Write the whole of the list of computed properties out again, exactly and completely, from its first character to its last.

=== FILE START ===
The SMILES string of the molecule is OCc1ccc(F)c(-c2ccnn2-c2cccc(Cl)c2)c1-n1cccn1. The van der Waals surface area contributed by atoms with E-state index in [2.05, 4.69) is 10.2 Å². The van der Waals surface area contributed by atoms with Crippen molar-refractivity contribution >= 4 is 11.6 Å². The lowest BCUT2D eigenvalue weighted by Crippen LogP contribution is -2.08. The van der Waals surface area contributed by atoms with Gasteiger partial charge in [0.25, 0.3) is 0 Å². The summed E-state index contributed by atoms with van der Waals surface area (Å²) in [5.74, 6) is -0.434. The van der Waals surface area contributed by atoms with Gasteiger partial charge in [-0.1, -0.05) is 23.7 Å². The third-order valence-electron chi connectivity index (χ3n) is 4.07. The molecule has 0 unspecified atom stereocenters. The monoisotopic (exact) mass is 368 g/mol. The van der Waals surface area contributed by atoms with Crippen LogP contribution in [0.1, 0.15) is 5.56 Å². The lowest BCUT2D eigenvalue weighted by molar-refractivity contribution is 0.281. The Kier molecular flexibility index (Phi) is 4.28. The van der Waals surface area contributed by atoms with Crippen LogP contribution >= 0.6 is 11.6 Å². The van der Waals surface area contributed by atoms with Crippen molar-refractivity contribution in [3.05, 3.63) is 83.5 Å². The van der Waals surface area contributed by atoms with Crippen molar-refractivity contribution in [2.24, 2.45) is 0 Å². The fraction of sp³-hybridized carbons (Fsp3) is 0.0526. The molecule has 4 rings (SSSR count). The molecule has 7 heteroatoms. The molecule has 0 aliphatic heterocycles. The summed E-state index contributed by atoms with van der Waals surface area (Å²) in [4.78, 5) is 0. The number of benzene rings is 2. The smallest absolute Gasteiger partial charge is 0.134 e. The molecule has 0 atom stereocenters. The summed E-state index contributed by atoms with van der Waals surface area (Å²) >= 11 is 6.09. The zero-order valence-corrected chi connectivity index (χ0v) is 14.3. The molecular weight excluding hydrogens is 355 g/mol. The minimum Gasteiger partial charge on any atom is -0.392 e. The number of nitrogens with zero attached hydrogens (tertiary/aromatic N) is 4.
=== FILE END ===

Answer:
The SMILES string of the molecule is OCc1ccc(F)c(-c2ccnn2-c2cccc(Cl)c2)c1-n1cccn1. The van der Waals surface area contributed by atoms with E-state index in [2.05, 4.69) is 10.2 Å². The van der Waals surface area contributed by atoms with Crippen molar-refractivity contribution >= 4 is 11.6 Å². The lowest BCUT2D eigenvalue weighted by Crippen LogP contribution is -2.08. The van der Waals surface area contributed by atoms with Gasteiger partial charge in [0.25, 0.3) is 0 Å². The summed E-state index contributed by atoms with van der Waals surface area (Å²) in [5.74, 6) is -0.434. The van der Waals surface area contributed by atoms with Gasteiger partial charge in [-0.1, -0.05) is 23.7 Å². The third-order valence-electron chi connectivity index (χ3n) is 4.07. The molecule has 0 unspecified atom stereocenters. The monoisotopic (exact) mass is 368 g/mol. The van der Waals surface area contributed by atoms with Crippen LogP contribution in [0.1, 0.15) is 5.56 Å². The lowest BCUT2D eigenvalue weighted by molar-refractivity contribution is 0.281. The Kier molecular flexibility index (Phi) is 4.28. The van der Waals surface area contributed by atoms with Crippen LogP contribution >= 0.6 is 11.6 Å². The van der Waals surface area contributed by atoms with Crippen molar-refractivity contribution in [3.05, 3.63) is 83.5 Å². The van der Waals surface area contributed by atoms with Crippen molar-refractivity contribution in [2.24, 2.45) is 0 Å². The fraction of sp³-hybridized carbons (Fsp3) is 0.0526. The molecule has 4 rings (SSSR count). The molecule has 7 heteroatoms. The molecule has 0 aliphatic heterocycles. The summed E-state index contributed by atoms with van der Waals surface area (Å²) in [4.78, 5) is 0. The number of benzene rings is 2. The smallest absolute Gasteiger partial charge is 0.134 e. The molecule has 0 atom stereocenters. The summed E-state index contributed by atoms with van der Waals surface area (Å²) >= 11 is 6.09. The zero-order valence-corrected chi connectivity index (χ0v) is 14.3. The molecular weight excluding hydrogens is 355 g/mol. The minimum Gasteiger partial charge on any atom is -0.392 e. The number of nitrogens with zero attached hydrogens (tertiary/aromatic N) is 4.